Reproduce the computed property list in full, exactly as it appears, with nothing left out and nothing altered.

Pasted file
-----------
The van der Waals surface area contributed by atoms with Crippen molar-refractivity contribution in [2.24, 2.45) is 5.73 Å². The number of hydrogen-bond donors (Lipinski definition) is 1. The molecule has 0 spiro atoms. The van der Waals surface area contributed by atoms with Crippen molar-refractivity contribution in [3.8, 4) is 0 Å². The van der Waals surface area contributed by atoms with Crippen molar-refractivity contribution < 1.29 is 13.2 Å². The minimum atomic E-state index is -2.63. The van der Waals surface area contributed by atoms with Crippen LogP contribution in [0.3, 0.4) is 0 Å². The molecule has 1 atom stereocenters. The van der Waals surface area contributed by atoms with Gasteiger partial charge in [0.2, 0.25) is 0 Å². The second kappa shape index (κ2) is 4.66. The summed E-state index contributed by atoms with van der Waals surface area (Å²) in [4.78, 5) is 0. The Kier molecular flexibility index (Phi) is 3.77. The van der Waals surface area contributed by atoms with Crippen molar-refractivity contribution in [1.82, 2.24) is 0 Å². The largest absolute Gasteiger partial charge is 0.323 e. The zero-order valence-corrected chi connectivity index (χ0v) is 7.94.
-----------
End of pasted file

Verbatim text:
The van der Waals surface area contributed by atoms with Crippen molar-refractivity contribution in [2.24, 2.45) is 5.73 Å². The number of hydrogen-bond donors (Lipinski definition) is 1. The molecule has 0 spiro atoms. The van der Waals surface area contributed by atoms with Crippen molar-refractivity contribution in [3.8, 4) is 0 Å². The van der Waals surface area contributed by atoms with Crippen molar-refractivity contribution < 1.29 is 13.2 Å². The minimum atomic E-state index is -2.63. The van der Waals surface area contributed by atoms with Crippen LogP contribution in [0.3, 0.4) is 0 Å². The molecule has 1 atom stereocenters. The van der Waals surface area contributed by atoms with Gasteiger partial charge in [0.2, 0.25) is 0 Å². The second kappa shape index (κ2) is 4.66. The summed E-state index contributed by atoms with van der Waals surface area (Å²) in [4.78, 5) is 0. The Kier molecular flexibility index (Phi) is 3.77. The van der Waals surface area contributed by atoms with Crippen molar-refractivity contribution in [1.82, 2.24) is 0 Å². The largest absolute Gasteiger partial charge is 0.323 e. The zero-order valence-corrected chi connectivity index (χ0v) is 7.94.